The growing demand for aid data – sharing experience from Nigeria
In the second of our 2020 Index launch blogs, Henry Asor Nkang of the Nigerian Government writes about his experience of aid data, how it is being used and its role in building trust.
I work for the Government of Nigeria as the Development Assistance Database (DAD) Manager. The DAD is an automated aid information management system that is used by the Ministry of Finance, Budget and National Planning to improve coordination and efficiency of donor’s activities in the country. In 2013, I began a data mobilization strategy that led to an increase in the number of donors publishing data in the DAD from 20 to 43, and the number of projects published therein from 27 to over 980.
It may sound simplistic to reason that an increase in the publishing of aid data by development partners could translate to an increase in transparency and mutual accountability. Nevertheless, the availability of quality data is essential for governments and development partners to build trust and engage in effective and results-driven partnerships. Providing accurate, timely and disaggregated data that shows how much is disbursed, by whom, to what sector and location are key requirements that will no doubt build trust between the supply and demand sides of the aid data ecosystem.
Here in Nigeria I’ve witnessed a growing demand for aid data by government agencies, parliament, civil society organisations and other stakeholders who use the data for various purposes ranging from apprising policy decisions, to holding donor projects to account. For instance, I’ve recently met with the Central Bank of Nigeria (CBN) who use data on external inflows that is provided by the Ministry of Finance, Budget and National Planning for the computation of quarterly balance of payment reports. Similarly, I’ve been in touch with the Budget Office of the Federation who use the same data as an input to their medium term expenditure framework. Both of these of course are fundamental reporting and planning activities for any nation
I’m optimistic that as the quantity, quality and accessibility of aid data improves we’ll see more examples where it is used to hold donors and indeed our own government to account. One example of where this is already happening is in the work of the civil society organisation known as Connected Development (CODE). They use aid data from a number of sources, including donor’s own portals, to enable end-to-end traceability of activities and impact, as well as holding various actors involved in the activities to account. Led by the data they find, they will physically visit project locations to evaluate progress and consult with communities on their satisfaction with donor interventions – feeding back their insights to donors who can then remedy any problems. When I met with them in December I heard evidence of how their efforts have led to the acceleration of development projects. They gave one specific example whereby a health facility was opened on the day of a return visit of one of the CODE team just in time to see the first patient, a young baby, receive life-saving treatment. There are several others who get in touch with my office with their own distinctive needs, examples include: media organisations researching stories, researchers and academia evaluating the policies and practises of donors, and parliament and sub-national governments planning how to invest their own resources to improve the lives of their people. While requests for aid data by various stakeholders are increasing, it remains that overall information from development partners contained in the DAD is incomplete, due to non-compliance with the standard operating procedures given by government.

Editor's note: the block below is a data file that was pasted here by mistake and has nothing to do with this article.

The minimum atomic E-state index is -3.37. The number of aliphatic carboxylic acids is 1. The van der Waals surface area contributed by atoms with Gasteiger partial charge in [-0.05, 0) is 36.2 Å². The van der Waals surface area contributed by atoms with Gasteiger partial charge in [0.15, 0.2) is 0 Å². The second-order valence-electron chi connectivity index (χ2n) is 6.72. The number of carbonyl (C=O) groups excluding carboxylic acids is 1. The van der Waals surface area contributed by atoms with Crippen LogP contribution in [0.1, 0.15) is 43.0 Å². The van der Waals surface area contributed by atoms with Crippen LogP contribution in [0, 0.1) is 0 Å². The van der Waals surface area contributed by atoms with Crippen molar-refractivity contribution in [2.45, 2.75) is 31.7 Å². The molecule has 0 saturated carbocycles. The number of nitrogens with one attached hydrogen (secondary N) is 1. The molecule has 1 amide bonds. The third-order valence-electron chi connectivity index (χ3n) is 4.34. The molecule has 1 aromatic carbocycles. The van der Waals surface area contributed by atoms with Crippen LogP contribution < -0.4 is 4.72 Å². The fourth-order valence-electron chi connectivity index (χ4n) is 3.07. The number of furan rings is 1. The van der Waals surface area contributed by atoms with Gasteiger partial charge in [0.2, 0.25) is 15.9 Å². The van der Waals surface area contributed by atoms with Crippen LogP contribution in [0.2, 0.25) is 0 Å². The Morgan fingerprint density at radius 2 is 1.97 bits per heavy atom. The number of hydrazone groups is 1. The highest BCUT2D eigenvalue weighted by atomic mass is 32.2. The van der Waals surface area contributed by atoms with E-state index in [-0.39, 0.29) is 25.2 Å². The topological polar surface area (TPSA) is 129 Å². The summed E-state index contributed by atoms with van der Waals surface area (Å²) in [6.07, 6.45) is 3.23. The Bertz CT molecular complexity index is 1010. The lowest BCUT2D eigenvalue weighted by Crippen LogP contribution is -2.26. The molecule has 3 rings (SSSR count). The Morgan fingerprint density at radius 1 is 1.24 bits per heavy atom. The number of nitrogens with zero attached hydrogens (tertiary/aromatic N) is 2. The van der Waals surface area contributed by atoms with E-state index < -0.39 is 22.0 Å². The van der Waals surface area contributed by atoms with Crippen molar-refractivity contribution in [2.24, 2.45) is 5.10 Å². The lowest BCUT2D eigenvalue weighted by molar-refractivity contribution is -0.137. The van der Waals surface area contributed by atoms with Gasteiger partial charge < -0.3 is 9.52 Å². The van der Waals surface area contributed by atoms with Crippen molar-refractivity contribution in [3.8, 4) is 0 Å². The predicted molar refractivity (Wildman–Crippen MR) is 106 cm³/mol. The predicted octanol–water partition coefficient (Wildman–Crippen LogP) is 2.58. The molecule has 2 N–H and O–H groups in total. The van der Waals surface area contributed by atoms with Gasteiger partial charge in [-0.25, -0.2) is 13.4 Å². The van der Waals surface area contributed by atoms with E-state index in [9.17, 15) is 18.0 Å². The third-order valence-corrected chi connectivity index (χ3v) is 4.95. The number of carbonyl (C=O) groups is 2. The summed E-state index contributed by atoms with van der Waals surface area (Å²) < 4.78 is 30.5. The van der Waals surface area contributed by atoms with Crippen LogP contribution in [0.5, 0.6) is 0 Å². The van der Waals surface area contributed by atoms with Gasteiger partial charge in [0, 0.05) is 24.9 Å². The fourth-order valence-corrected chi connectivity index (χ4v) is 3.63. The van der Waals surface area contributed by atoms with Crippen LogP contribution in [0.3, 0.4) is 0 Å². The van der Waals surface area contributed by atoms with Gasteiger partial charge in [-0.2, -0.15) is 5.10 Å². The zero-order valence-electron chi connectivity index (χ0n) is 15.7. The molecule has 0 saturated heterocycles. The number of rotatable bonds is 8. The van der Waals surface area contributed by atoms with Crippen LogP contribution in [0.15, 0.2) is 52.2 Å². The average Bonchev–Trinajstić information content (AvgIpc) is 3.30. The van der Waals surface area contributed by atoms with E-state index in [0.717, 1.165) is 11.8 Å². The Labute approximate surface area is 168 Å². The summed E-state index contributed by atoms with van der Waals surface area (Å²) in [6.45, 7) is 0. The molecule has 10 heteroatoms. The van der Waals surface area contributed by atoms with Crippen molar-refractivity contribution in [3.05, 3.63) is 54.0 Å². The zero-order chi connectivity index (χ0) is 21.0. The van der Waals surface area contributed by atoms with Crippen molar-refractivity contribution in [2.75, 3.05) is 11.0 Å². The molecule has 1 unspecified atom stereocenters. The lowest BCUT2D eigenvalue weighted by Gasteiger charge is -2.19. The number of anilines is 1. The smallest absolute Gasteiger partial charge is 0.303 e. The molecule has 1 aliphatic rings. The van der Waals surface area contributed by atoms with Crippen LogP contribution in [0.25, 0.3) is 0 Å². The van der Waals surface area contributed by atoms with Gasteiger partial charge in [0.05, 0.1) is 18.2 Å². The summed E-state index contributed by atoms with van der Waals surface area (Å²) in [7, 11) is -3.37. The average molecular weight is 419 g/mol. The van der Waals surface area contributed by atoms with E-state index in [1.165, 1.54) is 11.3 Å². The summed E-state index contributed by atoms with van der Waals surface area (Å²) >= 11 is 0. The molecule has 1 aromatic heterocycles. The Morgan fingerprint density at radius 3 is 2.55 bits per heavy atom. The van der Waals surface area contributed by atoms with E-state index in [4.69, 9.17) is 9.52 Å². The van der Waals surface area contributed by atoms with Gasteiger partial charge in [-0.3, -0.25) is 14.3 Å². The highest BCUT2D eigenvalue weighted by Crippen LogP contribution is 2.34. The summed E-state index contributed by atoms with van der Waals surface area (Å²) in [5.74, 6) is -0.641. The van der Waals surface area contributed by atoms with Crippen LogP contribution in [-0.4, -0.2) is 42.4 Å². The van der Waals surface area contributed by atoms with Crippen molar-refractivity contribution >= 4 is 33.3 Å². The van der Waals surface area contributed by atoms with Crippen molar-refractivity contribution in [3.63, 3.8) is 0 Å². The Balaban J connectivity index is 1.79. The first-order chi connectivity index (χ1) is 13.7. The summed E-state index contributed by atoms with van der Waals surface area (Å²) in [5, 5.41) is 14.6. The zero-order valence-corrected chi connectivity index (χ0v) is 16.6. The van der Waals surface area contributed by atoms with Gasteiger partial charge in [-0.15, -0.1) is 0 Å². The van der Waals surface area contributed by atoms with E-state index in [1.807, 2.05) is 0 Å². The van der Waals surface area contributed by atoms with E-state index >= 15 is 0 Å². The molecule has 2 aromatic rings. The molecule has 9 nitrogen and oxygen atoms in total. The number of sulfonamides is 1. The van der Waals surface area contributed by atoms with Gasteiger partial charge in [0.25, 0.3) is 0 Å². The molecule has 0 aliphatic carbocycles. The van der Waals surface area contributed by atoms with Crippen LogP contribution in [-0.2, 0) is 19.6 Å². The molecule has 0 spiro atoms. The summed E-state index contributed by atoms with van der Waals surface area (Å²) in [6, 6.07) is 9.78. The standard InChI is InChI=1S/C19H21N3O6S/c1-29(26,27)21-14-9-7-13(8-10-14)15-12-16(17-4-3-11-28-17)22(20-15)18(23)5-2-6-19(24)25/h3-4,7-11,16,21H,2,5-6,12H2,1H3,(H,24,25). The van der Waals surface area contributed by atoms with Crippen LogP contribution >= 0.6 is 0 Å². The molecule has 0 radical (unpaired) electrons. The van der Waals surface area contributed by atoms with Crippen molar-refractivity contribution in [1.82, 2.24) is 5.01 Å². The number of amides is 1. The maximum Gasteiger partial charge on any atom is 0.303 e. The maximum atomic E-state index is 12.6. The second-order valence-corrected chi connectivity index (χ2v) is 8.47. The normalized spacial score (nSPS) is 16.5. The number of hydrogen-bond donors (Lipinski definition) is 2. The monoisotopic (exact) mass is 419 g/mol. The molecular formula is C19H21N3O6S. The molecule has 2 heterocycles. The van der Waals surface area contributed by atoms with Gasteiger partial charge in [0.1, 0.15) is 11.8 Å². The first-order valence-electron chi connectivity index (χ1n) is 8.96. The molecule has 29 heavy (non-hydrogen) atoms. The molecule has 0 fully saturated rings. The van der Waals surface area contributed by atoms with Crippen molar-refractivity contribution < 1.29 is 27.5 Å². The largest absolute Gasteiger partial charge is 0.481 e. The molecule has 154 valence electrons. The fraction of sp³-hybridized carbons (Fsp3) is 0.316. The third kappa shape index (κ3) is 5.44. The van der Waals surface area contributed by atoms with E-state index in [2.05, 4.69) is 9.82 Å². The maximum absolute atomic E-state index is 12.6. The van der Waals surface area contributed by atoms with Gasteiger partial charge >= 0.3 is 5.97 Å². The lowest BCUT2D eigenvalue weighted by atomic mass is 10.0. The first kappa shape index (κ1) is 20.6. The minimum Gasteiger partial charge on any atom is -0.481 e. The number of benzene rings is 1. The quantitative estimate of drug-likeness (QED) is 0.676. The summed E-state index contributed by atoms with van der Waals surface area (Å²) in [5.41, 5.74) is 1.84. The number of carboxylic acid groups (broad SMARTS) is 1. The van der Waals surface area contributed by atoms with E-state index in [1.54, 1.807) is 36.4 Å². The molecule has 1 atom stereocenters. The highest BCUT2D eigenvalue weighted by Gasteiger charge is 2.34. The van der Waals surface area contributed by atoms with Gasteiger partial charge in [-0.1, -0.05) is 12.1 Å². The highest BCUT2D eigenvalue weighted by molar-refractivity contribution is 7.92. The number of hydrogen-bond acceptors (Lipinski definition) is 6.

In spite of the hitches in meeting the needs of the various stakeholders, there are optimisms and opportunities, as the Ministry is taking necessary steps to ensure data availability, while organisations like Publish What You Fund continue to exert pressure on the development partners through the global ranking of aid transparency. In addition, the International Aid Transparency Initiative (IATI) has provided and maintains an open data standard that has enabled development and humanitarian aid data to become ubiquitous, which can then be used or integrated with countries’ own aid information management systems across the globe.
Going forward, providing quality and easy to use aid data that will meet the growing demand, not only serves as a foundation for greater transparency and accountability to stakeholders in Nigeria and elsewhere, but improves harmonisation of development partners to properly align with national priorities, with helpful impact on value for money by making development cooperation more effective, reliable and transparent.
Henry Asor Nkang is a data manager and policy specialist with over 13 years of consistent work on aid data, development cooperation, transparency initiatives, business analytics, research, and process improvement in private and public sectors in United Kingdom and Nigeria respectively. He currently works at the Ministry of Finance, Budget and National Planning, Abuja, as Development Assistance Database (DAD Nigeria) Manager. His role involves engaging regularly with development partners and the government at both national and sub-national levels, as well as other relevant stakeholders to ensure effective utilisation of the DAD Nigeria system. He also currently serves as Alternate Vice Chair of the Governing Board of International Aid Transparency Initiative (IATI).